So what if we got all the men (and I guess women) together who are at war. The people of Egypt, the Middle East, The USA, Israel, Palestine, Africa… everyone who is killing or terrorizing each other. Lets get them all in a room and say this.

    Me: Hey, do you find your farts funny?

    The Warring People: Why yes. Yes. That is quite true. I do happen to find my farts quite amusing.

    Me: You know what? So does the guy next to you. So do all the people you are killing. They think their farts are funny too. Don’t you realize what this means? Can’t you see the people you are trying to destroy are just human beings who also enjoy their own stench? Doesn’t it make sense that we all embrace this ultimate similarity and work together to make sure the world is safe for our children to find joy in their own flatulence? (I would use that world because hey, this is a world meeting after all and I have to look smart).

    I mean, if my baby gets the joke why can’t the leaders of the world?

    (The Munch saying “Pull my finger!”)

    February 3, 2011 • 5-8 months, baby body, baby brain, Mommy Mind, Musings, Political Banter • Views: 1220

  • The Grunt

    When Munchee first started making noises, I thought everything that came out of her mouth was as precious as water. I was so enamored with her little cooing and gurgling that I would have put it in my ipod to listen to it in the shower. Couldn’t get enough of each and every noise. Until one day, a new noise was born.

    The Grunt

    This was a noise so deep, so guttural, so intense, it seemed as if it was spawned in the depths of the earth’s volcanic crust. It had this intensity that irritated my inner ear like scratching a chalkboard and made my teeth itch. It ignited this feeling of urgency to do whatever possible to make that noise stop.

    But The Grunt wasn’t unhappy noise. There was nothing wrong with her. It was more of an alert. A way of saying “Hey, mom, what you are doing is lame. Pay attention to me. No, I am not hungry. I am not tired. Just look at me. Yes… that’s right. Look at me.” There was nothing intentionally malicious about it, but it made me want to look her in the eye and say “seriously dude, shut the fuck up.”

    Then I had this realization that changed my whole perspective on The Grunt. I much preferred it to her crying. When she cries, it seriously breaks my heart. If someone else said this to me before having a baby, I would have a quick fantasy of punching them in the face. Babies cry. But when my Munchee cries, it pains my soul. Even if there is nothing really wrong when she is crying besides wanting to get out of her car seat, it still haunts me.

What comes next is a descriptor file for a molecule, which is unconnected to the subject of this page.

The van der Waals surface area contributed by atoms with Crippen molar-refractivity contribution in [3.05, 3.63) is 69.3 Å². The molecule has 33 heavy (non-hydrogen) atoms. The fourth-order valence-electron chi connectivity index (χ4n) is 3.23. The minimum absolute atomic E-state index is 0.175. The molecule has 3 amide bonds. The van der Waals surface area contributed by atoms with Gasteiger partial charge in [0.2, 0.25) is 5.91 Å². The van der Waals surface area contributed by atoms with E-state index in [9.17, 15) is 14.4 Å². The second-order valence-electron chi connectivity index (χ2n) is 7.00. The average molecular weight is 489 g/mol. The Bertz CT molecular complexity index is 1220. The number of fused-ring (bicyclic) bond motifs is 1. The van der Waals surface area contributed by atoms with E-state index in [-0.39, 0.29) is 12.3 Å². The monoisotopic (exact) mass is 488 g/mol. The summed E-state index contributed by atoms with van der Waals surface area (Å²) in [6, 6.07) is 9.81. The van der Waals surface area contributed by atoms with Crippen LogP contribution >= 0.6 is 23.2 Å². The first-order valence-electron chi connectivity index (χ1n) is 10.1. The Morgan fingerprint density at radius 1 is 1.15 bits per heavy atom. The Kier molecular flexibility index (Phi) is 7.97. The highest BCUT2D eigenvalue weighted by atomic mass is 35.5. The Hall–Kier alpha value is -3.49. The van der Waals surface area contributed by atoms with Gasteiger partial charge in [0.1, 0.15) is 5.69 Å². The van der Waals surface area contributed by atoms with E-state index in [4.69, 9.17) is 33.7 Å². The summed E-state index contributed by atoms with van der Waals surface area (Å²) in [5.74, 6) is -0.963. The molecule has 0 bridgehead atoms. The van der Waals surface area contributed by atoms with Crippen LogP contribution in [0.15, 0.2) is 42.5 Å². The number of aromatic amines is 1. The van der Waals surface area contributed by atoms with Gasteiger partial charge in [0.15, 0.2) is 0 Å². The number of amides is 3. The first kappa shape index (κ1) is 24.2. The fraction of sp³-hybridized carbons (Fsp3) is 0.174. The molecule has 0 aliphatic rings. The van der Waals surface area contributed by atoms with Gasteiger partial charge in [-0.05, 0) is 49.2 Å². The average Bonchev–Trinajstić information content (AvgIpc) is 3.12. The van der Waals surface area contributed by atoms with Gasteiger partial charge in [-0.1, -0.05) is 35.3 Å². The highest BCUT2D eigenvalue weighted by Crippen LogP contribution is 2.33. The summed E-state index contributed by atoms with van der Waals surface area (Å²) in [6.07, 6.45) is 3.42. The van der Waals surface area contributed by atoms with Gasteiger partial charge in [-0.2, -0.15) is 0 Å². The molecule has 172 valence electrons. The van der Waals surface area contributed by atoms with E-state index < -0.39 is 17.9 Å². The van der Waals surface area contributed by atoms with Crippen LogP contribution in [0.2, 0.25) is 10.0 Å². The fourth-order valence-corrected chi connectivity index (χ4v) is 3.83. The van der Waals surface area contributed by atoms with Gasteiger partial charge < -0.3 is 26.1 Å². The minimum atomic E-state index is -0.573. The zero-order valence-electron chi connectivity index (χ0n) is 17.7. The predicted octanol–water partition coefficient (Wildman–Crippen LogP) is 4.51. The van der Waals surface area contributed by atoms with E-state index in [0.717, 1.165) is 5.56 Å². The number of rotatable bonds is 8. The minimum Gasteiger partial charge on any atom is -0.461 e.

So suddenly, I was just really happy that she was communicating that she wanted my attention, but didn’t feel the need to cry about it. I could then see The Grunt as just an assertive request, and that made me respect it. I hate crying. I feel so disempowered when I cry. It releases stress hormones, your face gets all puffy… it is hard not to feel victimized after crying.

    Since I am raising a little girl, I want her as a woman to be forthright with what she wants. I want her to say what is on her mind. I want her to be emotionally secure enough to be self-confident. To use her voice. When she is older I will maybe explain she could be more strategic then caveman grunts, but in the meantime get your grunt on girl!

    (tell me you wouldn’t prefer a grunt to this sad as hell face!)

    January 31, 2011 • 4th month, baby brain, Mommy Mind • Views: 1519

  • Babies Live For The Moment

    As adults, we are often plagued by the idea of time. The past torments us with all the things we could have done differently, and the future terrifies us with all the things that could go wrong. I feel like all my talents of imagining I was a mermaid as a child, has been transformed into imagining all the things in my past/future that did/could give me anxiety.

    Your rational mind knows there is nothing you can do to change the past, and the future is undetermined so why fret? But how many fights have you gotten into with someone because of something they did months ago holding onto resentment like a lollipop? Or how many times do you find yourself freaking out about something that hasn’t even happened?